My fascination with the technological fantasies of billionaires might seem like a peculiarly nerdy version of a familiar preoccupation with the super rich. However as Yuval Noah Harari observes on loc 3304 of Homo Deus, the dreams of technological salvation which the rich and powerful invest themselves in have important consequences for the rest of us because they condition how these groups orientate themselves to the existential risks which we all face:
How rational is it to risk the future of humankind on the assumption that future scientists will make some unknown discoveries? Most of the presidents, ministers and CEOs who run the world are very rational people. Why are they willing to take such a gamble? Maybe because they don’t think they are gambling on their own personal future. Even if bad comes to worse and science cannot hold off the deluge, engineers could still build a hi-tech Noah’s Ark for the upper caste, while leaving billions of others to drown. The belief in this hi-tech Ark is currently one of the biggest threats to the future of humankind and of the entire ecosystem. People who believe in the hi-tech Ark should not be put in charge of the global ecology, for the same reason that people who believe in a heavenly afterlife should not be given nuclear weapons.
As a Guardian article last year put it, “Among the tech elite, space exploration is now the ultimate status symbol“. This reflects the ascendancy of a distinct elite, with converging dispositions reinforced by the peculiar niche within which they have accumulated their wealth and power. There are cultural and biographical explanations we can offer of their preoccupations, as well as sociological ones of how these ambitions spread amongst this intensely self-referential group of elites. However it also worth inquiring into the potential consequences of this passion given the control these people have over the future direction of technological development and the opportunity costs they confront in doing so:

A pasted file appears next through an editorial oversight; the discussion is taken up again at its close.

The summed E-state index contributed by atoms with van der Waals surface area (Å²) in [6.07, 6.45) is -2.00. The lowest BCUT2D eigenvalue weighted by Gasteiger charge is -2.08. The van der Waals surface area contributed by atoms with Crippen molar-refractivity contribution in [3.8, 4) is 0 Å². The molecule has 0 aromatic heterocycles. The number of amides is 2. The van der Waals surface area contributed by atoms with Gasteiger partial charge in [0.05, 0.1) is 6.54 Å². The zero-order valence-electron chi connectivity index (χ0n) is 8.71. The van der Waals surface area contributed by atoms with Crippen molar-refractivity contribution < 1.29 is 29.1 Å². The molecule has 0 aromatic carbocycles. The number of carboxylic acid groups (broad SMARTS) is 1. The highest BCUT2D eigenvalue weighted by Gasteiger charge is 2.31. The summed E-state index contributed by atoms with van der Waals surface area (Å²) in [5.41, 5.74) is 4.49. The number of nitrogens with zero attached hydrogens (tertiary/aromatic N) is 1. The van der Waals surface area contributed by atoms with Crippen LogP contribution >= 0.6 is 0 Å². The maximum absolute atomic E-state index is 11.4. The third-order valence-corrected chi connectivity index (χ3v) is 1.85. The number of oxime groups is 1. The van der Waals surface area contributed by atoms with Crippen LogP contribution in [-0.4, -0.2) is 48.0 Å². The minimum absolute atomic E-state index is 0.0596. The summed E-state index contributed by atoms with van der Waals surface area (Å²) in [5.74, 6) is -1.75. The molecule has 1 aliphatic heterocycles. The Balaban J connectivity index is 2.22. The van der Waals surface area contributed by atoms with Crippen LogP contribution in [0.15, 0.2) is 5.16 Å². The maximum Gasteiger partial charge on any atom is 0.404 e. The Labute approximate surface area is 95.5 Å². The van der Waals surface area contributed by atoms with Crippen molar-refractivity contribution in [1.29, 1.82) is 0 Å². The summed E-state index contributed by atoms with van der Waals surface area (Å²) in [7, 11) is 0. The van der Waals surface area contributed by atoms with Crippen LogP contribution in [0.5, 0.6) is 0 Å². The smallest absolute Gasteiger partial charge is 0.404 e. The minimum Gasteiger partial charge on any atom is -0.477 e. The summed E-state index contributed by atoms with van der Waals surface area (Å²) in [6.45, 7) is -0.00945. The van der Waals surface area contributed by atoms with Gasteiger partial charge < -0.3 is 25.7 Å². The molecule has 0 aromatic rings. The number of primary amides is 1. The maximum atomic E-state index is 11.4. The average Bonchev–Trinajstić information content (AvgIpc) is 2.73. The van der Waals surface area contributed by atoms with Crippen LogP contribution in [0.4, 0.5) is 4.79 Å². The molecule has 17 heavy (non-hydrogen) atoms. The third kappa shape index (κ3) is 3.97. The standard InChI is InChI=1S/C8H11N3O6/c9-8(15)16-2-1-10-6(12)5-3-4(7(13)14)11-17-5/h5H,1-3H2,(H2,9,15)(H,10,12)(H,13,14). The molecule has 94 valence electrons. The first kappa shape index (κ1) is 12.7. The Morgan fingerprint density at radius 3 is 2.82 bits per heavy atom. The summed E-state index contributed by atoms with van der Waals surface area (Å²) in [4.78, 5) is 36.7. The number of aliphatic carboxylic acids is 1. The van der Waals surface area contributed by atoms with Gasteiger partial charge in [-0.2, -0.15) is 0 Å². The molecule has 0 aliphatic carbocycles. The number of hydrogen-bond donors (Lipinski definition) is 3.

Musk, who founded SpaceX in 2002, is arguably the most visible billionaire in the new space race. The apparent inspiration for Robert Downey Jr’s Tony Stark character in Iron Man, Musk has become a god-like figure for engineers, making his fortune at PayPal and then as CEO of luxury electric car firm Tesla and clean energy company Solar City. Yet it is his galactic ambitions, insiders say, that really motivate him. “His passion is settling Mars,” says one.
When pondering this stuff, it’s hard not to wonder occasionally if you’re being overly cynical, throwing sand at people seeking innovations which could transform human life. But when I hear Jeff Bezos say that “You go to space to save Earth” I feel renewed confidence this is something we ought to critique. If these investments fail then our engineering philosopher-kings have wasted countless billions of dollars pursuing the endless frontier which could have been better spent improving our life here on earth. If these investments succeed then what does this mean for those left on earth when the super-rich go to space?